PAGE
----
Organizing and annotating biomedical data in structured ways has gained much interest and focus in the last 30 years. Driven by decreases in digital storage costs and advances in genetics sequencing, imaging, electronic data collection, and microarray technologies, data is being collected at an ever increasing rate. The need to store and exchange data in meaningful ways in support of data analysis, hypothesis testing and future collaborative use is pervasive. Because trans-disciplinary projects rely on effective use of data from many domains, there is a genuine interest in informatics community on how best to store and combine this data while maintaining a high level of data quality and documentation. The difficulties in sharing and combining raw data become amplified after post-processing and/or data analysis in which the new dataset of interest is a function of the original data and may have been collected by multiple collaborating sites. Simple meta-data, documenting which subject and version of data were used for a particular analysis, becomes complicated by the heterogeneity of the collecting sites yet is critically important to the interpretation and reuse of derived results. This manuscript will present a case study of using the XML-Based Clinical Experiment Data Exchange (XCEDE) schema and the Human Imaging Database (HID) in the Biomedical Informatics Research Network's (BIRN) distributed environment to document and exchange derived data. The discussion includes an overview of the data structures used in both the XML and the database representations, insight into the design considerations, and the extensibility of the design to support additional analysis streams.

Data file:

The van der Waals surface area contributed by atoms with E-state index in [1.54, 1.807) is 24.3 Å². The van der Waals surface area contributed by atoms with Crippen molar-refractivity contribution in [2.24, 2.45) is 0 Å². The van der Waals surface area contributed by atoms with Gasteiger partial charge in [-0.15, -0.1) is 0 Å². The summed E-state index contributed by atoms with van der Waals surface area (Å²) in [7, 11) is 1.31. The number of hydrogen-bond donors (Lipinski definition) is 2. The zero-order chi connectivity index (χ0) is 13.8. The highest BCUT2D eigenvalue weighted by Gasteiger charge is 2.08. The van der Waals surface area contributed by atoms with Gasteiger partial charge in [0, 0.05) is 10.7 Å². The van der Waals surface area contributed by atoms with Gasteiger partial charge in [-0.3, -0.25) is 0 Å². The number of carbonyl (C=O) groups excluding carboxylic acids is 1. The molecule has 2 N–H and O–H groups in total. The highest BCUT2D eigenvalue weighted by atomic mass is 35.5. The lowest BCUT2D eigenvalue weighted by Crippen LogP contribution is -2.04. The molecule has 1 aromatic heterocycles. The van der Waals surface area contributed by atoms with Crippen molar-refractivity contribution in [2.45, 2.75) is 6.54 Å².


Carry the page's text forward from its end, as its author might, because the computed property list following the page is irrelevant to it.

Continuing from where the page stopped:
Keywords: BIRN; HID; MRI; XCEDE; XML; analysis; database; medical imaging.